House Bill 1116 drew the first veto of the 2012 session from Gov. Dennis Daugaard. The bill’s prime sponsor was Rep. Dennis Feickert, D-Aberdeen. It seeks to exempt bedding for cattle and other livestock from sales tax. Bedding is defined in the bill as straw, corn stover and bean straw. Overriding a veto requires a two-thirds majority in each chamber: 47 in the House of Representatives and 24 in the Senate. The legislation passed 52-11 in the House and 24-8 in the Senate. The Revenue Department fought hard against the bill’s passage. The veto was delivered to the House chamber as the House members debated the governor’s teaching-reform legislation.
Moments ago the state House of Representatives voted to approve House Bill 1234, the teaching-reform legislation that started from Gov. Dennis Daugaard. The tally was 36-33 after more than 70 minutes of debate. The bill has many changes from the original version, but the basic concepts remain: teacher evaluation, extra pay for top teachers, extra pay for math and science teachers, and eliminating the requirement that teachers get continuing-contract protections. There’s also a scholarship program for students to become teachers in critical-needs subjects. The bill doesn’t contain any of the $15 million of funding necessary, however. And the big question is whether Democrats and/or educators will conduct a petition drive that would force the measure to a statewide vote on the November election ballot. The bill needed 36 “yes” votes to achieve final passage. Daugaard went to the rear of the House chamber to shake hands and exchange good wishes with supporters of the bill after the vote.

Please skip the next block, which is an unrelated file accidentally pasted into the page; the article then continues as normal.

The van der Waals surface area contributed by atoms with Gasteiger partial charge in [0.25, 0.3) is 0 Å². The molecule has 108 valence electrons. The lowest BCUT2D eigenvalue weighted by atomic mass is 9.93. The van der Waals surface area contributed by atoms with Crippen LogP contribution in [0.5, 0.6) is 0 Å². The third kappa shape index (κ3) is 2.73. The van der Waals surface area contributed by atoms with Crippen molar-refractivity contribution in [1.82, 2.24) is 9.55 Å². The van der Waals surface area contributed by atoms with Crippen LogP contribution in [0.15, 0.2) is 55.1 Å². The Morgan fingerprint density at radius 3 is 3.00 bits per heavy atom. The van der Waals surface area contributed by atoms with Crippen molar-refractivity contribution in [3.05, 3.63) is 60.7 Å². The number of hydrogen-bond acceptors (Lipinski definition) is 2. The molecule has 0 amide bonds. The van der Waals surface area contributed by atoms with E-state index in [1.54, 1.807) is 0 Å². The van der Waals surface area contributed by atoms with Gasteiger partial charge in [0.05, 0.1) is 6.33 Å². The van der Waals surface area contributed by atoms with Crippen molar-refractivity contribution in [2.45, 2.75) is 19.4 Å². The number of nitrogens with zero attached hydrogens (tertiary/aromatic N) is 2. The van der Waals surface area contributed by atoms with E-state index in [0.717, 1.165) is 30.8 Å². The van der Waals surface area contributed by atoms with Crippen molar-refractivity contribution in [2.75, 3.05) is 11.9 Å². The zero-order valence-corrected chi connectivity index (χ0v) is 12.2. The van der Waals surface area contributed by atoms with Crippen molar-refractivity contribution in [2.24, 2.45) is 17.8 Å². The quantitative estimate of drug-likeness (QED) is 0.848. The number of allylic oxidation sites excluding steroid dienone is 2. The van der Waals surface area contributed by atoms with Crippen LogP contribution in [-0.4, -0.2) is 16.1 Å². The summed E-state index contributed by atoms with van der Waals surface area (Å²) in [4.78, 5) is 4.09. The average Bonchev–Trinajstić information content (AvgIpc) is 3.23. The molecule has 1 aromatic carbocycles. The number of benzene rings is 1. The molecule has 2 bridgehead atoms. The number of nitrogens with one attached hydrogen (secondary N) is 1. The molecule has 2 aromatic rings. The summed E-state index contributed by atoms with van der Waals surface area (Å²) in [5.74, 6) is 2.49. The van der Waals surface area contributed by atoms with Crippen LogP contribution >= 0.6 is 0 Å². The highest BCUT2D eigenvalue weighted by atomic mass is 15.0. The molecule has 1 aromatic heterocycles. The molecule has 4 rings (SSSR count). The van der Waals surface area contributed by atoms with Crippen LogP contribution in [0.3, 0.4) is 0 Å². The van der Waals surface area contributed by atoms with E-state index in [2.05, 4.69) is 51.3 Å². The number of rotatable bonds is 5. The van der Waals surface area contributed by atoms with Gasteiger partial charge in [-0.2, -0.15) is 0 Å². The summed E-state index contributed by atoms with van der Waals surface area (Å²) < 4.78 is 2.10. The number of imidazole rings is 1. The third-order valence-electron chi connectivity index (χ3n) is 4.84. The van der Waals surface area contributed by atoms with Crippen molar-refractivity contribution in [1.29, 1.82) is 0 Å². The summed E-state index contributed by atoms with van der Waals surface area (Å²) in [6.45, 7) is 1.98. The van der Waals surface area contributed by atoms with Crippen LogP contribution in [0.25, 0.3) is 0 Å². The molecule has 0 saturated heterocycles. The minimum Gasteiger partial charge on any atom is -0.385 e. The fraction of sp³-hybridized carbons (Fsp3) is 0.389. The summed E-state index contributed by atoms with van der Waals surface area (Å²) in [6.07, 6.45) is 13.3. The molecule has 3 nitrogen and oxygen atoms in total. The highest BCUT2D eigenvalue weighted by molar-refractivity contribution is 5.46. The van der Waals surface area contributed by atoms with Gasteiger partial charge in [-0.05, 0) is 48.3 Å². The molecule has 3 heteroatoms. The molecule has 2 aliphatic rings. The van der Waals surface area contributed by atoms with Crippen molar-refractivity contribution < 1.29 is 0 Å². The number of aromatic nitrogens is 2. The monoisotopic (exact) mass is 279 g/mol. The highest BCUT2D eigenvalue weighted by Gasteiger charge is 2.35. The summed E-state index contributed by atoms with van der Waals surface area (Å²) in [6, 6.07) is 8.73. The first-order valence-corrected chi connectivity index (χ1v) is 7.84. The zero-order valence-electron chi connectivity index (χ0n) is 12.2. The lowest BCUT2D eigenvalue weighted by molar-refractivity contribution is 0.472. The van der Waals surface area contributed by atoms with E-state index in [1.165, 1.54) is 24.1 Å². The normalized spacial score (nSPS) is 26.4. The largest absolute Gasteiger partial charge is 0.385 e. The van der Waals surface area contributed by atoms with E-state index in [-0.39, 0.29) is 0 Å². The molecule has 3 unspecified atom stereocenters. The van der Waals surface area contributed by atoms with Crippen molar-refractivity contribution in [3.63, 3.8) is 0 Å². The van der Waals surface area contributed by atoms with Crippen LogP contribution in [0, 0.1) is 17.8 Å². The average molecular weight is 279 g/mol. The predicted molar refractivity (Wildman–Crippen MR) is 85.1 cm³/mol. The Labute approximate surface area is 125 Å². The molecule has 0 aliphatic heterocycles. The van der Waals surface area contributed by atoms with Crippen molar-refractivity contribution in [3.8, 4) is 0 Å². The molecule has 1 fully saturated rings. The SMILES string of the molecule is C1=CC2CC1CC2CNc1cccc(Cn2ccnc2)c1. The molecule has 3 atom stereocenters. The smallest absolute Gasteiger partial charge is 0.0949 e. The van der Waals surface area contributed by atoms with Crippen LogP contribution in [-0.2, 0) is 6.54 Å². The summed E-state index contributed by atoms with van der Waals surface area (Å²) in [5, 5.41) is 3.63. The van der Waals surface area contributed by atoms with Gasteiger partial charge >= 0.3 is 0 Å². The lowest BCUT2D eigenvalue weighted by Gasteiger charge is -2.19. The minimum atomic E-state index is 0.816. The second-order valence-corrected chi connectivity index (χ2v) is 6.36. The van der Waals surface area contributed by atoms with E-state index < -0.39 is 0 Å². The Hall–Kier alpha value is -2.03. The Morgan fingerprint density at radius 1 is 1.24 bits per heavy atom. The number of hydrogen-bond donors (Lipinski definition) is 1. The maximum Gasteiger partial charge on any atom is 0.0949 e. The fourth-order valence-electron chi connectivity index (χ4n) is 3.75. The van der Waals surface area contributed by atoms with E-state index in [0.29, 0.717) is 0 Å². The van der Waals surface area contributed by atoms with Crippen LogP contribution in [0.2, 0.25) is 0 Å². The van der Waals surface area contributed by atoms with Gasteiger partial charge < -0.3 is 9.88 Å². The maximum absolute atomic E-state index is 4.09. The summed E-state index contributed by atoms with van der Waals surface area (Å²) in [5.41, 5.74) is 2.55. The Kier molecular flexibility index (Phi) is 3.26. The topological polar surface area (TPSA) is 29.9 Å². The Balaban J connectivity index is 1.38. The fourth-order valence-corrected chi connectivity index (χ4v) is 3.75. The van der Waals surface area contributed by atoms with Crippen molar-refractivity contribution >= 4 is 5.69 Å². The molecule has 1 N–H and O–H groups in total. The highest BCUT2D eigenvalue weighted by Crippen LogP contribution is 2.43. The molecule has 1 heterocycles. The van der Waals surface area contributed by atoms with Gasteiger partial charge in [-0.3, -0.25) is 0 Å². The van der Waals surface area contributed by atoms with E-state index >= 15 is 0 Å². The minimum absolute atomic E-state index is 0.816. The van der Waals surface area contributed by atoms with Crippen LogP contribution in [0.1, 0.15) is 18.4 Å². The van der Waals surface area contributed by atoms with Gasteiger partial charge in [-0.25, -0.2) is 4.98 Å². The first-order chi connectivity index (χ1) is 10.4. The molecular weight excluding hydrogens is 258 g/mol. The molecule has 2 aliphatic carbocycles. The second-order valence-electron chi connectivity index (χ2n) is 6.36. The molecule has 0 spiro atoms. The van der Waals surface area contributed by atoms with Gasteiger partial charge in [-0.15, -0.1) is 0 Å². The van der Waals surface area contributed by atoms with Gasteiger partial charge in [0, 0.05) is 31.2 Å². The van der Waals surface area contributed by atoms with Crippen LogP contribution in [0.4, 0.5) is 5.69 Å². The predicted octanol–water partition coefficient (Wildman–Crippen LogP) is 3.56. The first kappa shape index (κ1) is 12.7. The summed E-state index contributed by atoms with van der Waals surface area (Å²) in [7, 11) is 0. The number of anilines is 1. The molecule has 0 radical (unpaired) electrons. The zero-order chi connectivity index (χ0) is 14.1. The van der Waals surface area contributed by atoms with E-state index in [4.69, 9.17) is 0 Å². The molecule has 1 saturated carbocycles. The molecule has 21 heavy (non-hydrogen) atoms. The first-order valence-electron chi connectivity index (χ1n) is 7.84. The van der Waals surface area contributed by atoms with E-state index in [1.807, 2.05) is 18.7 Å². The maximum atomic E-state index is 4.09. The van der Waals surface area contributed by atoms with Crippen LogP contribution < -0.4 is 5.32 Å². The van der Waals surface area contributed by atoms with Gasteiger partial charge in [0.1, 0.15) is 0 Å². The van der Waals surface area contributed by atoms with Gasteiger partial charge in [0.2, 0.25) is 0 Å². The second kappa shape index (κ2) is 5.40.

Rep. Steve Street with a straight face just informed folks in the House lobby that one of the younger lobbyists, Justin Smith of Sioux Falls, is stuck in one of the Capitol’s elevators and reportedly called for help. Dick Gregerson, another lobbyist from the same firm, went to help. We’ll go check this out.